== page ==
At the back-end of last year I got a bit disillusioned with my Ju Jitsu training, It was the knife defences in particular, I did not like them at all so having to learn them was a drag my thoughts re knife defences was going in the opposite direction towards the simplicity of combatives. The compartments in my brain were beginning to merge, one was contaminating the other, I was failing to recognise the benefits of the art application as I could not see past the brutal simplicity of my preferred way of stopping a knife attack. Time out over Christmas helped as did reading Rory Millers ‘Facing Violence’ whilst on the beach in Mexico, cool holiday read. This is the answer, it is ok to practise the art and enjoy it after all what is the use of kata in a fight? Why practise with the Katana? Will that sword ever taste blood? Of course not, the art is something we study and practise and it enriches us in so many ways, it provides a theoretical underpinning to whatever else we choose to do with it and in fact, learning that something is impracticable is as important as learning something is practical. So be a style warrior where it is appropriate, in the dojo but leave those cute techniques there, do not take them home with you. If you want a take away get an Indian or a Chinese instead. Whilst you contemplate your take away watch the next clip.

Yes, you are probably wondering about that great bongo accompaniment too. However, case made I think, but even then there is a Gracie armlock at the end. Forget the locks, the take downs and the throws, forget anything that requires fine motor skills, they go out of the window as your heartbeat accelerates and adrenaline floods your body. All you will have are your gross motor skills so use them run like hell or hit like a tornado, shock and awe must be unleashed in the shortest possible smashing of your attacker. You must break them, literally, immediately, treat any attack as a weapon attack and destroy, how do you know the guy who just threw a punch will not pull a knife? Maybe a screwdriver or pointed stick, any stabbing or cutting weapon is deadly. Just spend a bored evening watching traffic cops like I did for half an hour last night and you will be reaching for the stab vest next time you go out. Not everybody carries knives, I have in the past but that is a story for another day, but some do, after a murder in a nightclub in Sheffield the subsequent search revealed a number of hidden knives, either dumped or stored who knows, nice club.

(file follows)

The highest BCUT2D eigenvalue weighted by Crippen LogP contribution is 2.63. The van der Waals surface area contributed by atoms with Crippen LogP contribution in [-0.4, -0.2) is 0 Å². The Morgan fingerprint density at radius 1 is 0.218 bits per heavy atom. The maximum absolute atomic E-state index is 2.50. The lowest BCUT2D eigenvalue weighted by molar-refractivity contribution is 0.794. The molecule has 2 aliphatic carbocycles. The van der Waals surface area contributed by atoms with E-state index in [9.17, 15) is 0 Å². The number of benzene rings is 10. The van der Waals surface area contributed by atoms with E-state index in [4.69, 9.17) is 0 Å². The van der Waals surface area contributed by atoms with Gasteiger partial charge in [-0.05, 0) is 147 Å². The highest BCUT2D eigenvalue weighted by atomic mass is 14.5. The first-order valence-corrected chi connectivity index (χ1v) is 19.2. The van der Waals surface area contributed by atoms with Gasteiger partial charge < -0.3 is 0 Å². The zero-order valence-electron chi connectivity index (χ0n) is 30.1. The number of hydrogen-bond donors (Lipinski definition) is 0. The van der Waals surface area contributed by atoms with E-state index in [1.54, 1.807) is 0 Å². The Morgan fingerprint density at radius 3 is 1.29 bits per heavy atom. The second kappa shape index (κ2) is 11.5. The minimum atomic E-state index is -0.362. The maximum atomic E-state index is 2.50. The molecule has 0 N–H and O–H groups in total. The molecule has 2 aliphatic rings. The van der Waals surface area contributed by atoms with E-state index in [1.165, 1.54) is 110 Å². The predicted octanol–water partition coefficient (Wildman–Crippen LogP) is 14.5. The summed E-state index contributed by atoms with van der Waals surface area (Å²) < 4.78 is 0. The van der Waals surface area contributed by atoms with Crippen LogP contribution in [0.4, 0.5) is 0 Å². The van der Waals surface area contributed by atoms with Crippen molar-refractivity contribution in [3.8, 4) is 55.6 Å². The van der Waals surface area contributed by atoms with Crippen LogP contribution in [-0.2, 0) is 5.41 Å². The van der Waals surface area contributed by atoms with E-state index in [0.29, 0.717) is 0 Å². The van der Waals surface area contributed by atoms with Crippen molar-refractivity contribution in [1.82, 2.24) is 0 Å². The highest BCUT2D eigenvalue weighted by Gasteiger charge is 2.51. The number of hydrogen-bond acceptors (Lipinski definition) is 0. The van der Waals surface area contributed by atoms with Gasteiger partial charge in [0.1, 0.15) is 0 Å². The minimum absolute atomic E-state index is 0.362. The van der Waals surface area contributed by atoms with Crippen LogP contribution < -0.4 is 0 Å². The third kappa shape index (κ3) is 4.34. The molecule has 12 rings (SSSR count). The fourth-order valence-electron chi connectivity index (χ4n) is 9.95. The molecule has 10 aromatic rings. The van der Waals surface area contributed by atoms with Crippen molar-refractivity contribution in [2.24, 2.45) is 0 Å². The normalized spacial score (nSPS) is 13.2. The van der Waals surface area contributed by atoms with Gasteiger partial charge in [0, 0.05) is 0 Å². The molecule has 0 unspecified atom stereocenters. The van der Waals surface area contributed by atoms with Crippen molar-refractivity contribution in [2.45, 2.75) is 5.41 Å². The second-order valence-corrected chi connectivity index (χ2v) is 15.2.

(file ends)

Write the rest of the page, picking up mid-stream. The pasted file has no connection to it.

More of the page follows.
Train realistically, do not become obsessed with style over substance and you stand a chance, find your voice and use it as you use your strength and power, condition both body and brain and train for reality. Keep the boxes marker art and reality separate inside your head and you should be ok, then hope for some luck too or the knife will go in and twist, again. The following clip from an experienced self defence instructor will have to keep you going until tomorrow when I will look at the sexual aspect of killing with a knife. Sleep well, especially Peter in Sweden 😉

About garryattheacademy

I run the Academy of Self Defence in Sheffield, England. I train with Abbeydale Ju Jitsu Club and am a 3rd dan senior instructor.
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2 Responses to Twisting the Knife Twice

  1. Felicia says:

    Ha! Guess what we were doing last evening in (karate) class? We all know it’s BS – as in wouldn’t do this stuff in a million years – but still, there we were. But my instructor always prefaces such stuff with “You’ll probably know you are facing someone with a knife when you’ve been cut/stabbed.” Like you, I’m turning tail and running in the opposite direction…

  2. Your sanity shines through the BS Felicia 😉